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What Went Wrong? Vol. 20
December 3, 2012Posted by on
In last week’s installment of our regular What Went Wrong? feature here at the Culture Cast blog, I wrote on two wildly different movies on the opposite end of the critical spectrum. Red Dawn, it seems, will follow the trajectory I laid out for it at the box office, while Silver Linings Playbook may end up overcoming the odds against it (odds stacked by its own distribution company no less) and wind up a modest commercial success just yet. The film I’m going to document today is more like Red Dawn, in that it was a fairly established box office disaster remade from an earlier product. Let’s get to it!
Land of the Lost (2009)
The summer of 2009 seemed kind to comedies on the surface, but that’s only because The Hangover did massive box office numbers when it was released in June of that year. Pretty much every other summer comedy film (Year One, Funny People, Land of the Lost) ended up being a box office loser. Even modest hits like Night at the Museum 2 (a good companion piece to Land of the Lost actually) saw diminishing critical and commercial success that year. Despite these misfires, the summer of 2009 was fairly strong over all, and will be remembered for films like Up, Star Trek, and District 13 which were all massive hits for their respective studios. I like each of those films just fine, but since this is a column about failure, I’m contractually obligated to write about Land of the Lost, which was perhaps the biggest money-loser of the summer.
Land of the Lost was based on the kitschy children’s television show of the early 1970s (which was then re-made into a Saturday morning children’s program starring Timothy Bottoms in the early 90s). Developed by Sid and Marty Krofft, the Canadian duo responsible for such terrors as H.R. Pufnstuf, Land of the Lost is the story of Dr. Rick Marshall and company, who are exiled to a land resembling prehistoric times on earth (complete with dinosaurs and such). The big budget Hollywood film adaptation largely keeps the surface stuff in while simultaneously eschewing the cheapness and kitsch factor of the original. Featuring a well-cast Will Ferrell as Marshall, the movie version sees our hero, joined by a British doctoral student played by Anna Friel and a back-country tour guide played by the always welcomed Danny McBride, whisked away to an alternate dimension courtesy of a “tachyon” device (which Ferrell constructed and which is never adequately explained) where the three must face off against the villainous Sleestaks as well as dinosaurs and various other sinister creatures roaming the alternate prehistoric countryside.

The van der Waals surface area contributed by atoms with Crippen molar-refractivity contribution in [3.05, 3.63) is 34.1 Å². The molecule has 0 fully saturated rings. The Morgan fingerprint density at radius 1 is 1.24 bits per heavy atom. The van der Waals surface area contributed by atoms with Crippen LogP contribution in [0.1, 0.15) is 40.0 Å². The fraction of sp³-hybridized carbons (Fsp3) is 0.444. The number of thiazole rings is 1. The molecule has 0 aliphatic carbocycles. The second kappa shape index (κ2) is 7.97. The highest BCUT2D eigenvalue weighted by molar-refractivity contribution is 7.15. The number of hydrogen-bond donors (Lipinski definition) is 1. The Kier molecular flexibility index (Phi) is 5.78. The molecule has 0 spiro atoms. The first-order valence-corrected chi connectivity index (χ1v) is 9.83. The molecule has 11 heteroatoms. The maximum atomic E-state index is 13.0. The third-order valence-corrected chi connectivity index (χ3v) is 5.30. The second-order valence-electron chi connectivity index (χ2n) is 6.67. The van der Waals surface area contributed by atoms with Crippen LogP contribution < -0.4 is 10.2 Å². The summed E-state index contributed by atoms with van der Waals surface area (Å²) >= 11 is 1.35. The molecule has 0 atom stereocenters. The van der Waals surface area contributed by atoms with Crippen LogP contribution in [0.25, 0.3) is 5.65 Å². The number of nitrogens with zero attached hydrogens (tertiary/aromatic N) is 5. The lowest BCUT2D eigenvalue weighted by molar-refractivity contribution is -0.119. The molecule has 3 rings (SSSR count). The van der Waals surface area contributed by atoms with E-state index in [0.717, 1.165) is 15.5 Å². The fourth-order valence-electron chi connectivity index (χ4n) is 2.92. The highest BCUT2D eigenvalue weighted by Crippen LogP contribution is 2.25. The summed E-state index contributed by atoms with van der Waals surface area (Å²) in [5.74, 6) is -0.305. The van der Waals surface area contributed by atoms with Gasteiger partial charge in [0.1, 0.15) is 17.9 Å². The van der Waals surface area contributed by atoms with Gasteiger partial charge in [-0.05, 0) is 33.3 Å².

Universal seemingly spared no expense in the production. Poised as a big summer event film, Land of the Lost was directed by Brad Silberling with a script from frequent Ferrell collaborator Chris Henchy. Budgeted at a ludicrous 100 million dollars (approximately five billion times what the 70s TV series cost, I imagine), Land of the Lost opened to absolutely disastrous reviews and extraordinarily weak box office numbers, particularly for a summer Ferrell movie. Ferrell had seen success the past few years with hits like Step Brothers, Talladega Nights, and Anchorman. He had also fared well in family comedies like Elf, which was a smash hit for New Line Cinema and essentially Ferrell’s first big commercial hit. Land of the Lost wound up grossing a scant 69 million dollars worldwide. So, what exactly went wrong?